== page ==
The annual ArtReview Power 100 is now an established as a means for taking the temperature of the art world, and this year the Berlin-based artist and writer Hito Steyerl has claimed the number one spot. It is only the third time that the top position has gone to an artist, and the first time to one that is female. (The other two were Ai Weiwei in 2011 and Damien Hirst in 2008.) This immediately sets a more sober, thoughtful tone for a lineup which in the past has been accused of being overly dominated by big-bucks artists, commercial gallery owners and high-end collectors.
Steyerl who trained in Japan, got a Phd in Philosophy in Vienna and is a professor of new media art in Berlin, is anything but flashy. She may not have a high mainstream profile but she is hugely respected within the art world for her videos and installations and "performance lectures".
These combine a fierce playfulness with tough political content to focus on contemporary issues such as feminism and militarisation and the abuse of power - well as the role of digital technologies in the mass proliferation and dissemination of images and information. (Steyerl’s contribution to this year’s hugely prestigious once-in-a-decade Skulptur Projekte Munster was the compellingly nihilistic HellYeahWeFuckDie which included footage of a bombarded Kurdish city in Turkey and films of humanoid robots being tested for endurance.)
To head up a list of the art world’s most influential people with such an erudite, politically committed figure sends a clear message that the 2017 Power 100 is more about ideas than money. Or, indeed, objects. More than at any time in the past the list is peppered with influential philosophers and thinkers.
At No. 3 is Donna Haraway, the distinguished American professor emerita whose writing is central to debates on identity, feminism and ecology and other inclusions are French philosopher, sociologist and anthropologist Bruno Latour (9) and the writers Judith Butler (48) and Chris Krauss, (77) both of whom have been a key influence on the focus of somany of today’s artists on issues of gender and sexuality.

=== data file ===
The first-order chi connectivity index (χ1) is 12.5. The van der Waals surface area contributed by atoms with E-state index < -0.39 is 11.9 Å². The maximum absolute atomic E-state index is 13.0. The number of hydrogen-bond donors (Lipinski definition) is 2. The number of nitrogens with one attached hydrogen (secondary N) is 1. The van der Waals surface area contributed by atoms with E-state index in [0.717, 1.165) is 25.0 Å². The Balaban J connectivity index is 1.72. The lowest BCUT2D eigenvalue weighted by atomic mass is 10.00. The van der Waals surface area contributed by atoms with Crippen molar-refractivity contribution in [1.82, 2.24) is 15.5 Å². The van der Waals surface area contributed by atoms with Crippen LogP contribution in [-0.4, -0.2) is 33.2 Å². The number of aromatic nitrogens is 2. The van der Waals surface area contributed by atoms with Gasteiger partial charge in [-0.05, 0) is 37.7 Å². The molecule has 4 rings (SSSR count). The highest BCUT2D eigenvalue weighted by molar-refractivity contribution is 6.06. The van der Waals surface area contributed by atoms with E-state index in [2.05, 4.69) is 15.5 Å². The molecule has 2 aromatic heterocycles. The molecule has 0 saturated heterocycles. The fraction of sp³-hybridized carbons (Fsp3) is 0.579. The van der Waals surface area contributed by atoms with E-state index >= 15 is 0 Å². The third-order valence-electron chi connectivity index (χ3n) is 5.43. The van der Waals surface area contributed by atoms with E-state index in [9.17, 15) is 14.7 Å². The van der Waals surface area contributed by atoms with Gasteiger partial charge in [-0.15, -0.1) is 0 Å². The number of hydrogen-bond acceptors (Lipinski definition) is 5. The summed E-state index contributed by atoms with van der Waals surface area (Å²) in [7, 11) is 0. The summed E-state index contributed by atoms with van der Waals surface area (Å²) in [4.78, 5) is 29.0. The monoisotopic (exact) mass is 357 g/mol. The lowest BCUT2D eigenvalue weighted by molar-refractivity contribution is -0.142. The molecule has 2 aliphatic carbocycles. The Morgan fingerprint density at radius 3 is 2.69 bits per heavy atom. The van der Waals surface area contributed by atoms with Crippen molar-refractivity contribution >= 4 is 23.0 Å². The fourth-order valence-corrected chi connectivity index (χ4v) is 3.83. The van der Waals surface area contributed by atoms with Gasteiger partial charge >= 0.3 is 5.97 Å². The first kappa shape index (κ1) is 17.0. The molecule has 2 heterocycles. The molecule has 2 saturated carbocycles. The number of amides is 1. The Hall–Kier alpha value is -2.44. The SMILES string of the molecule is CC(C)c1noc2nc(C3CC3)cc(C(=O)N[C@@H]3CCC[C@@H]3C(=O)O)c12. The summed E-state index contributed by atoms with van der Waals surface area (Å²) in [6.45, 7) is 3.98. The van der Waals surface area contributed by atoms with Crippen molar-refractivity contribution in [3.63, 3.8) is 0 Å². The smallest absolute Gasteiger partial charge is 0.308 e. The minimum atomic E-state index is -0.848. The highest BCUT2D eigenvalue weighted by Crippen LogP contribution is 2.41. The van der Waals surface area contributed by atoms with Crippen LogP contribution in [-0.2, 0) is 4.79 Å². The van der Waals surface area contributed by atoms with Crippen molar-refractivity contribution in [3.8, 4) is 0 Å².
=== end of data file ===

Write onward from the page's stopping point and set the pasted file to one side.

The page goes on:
Artists whose work engages with social and political issues, rather than those making the most at auction are well represented. Occupying the No.2 slot is the super-cerebral and environmentally conscious Pierre Huyghe, who was also another Skulptur Munster star - his installation in a former ice rink involved genetic algorithms, human cancer cells, hives of bees and chimera peacocks. The anti-Brexit campaigning Wolfgang Tillmans (11) and the tireless activist artist Ai Weiwei (13) have also made it into the top 10.
The rest of the list also encompasses many other politically engaged practitioners with the notable inclusion of David Hammons (19), Theaster Gates (23), Kara Walker (56), and Arthur Jafa (81) each of whom – in very various ways - grapples with racial prejudice and social injustice within American culture.
Among the top curators and museum directors, the Serpentine’s tirelessly omnipresent Hans Ulrich Obrist (6) - who has twice come in at No 1 in the past - has still made the highest tier where he is joined by Harlem Museum’s Thelma Golden (8). The refreshing presence of this year’s newly appointed Tate Director Maria Balshaw (16) is also acknowledged.
The market presence may not be so strong this year, but a fair smattering of gallerists and art fair directors nonetheless confirms the enduring importance of the commercial sector. New York and London based David Zwirner (5) is the highest placed in recognition of the calibre of his exhibitions while a newcomer into to the upper echelons is Gavin Brown (10), suggesting perhaps, that the truculent maverick has now come of age?
Also honourable mention to young east London gallerist Vanessa Carlos who makes her debut at 100 not only for her excellent gallery programme but also for her collegiate role in founding "Condo" the international gallery exchange programme which has offered an alternative to the art fair.
Overall, it is encouraging to see a Power 100 which seems to reflect a more global, thoughtful, interconnected art world that is more engaged with the troubled times in which we are currently living, and which might actually make a difference.
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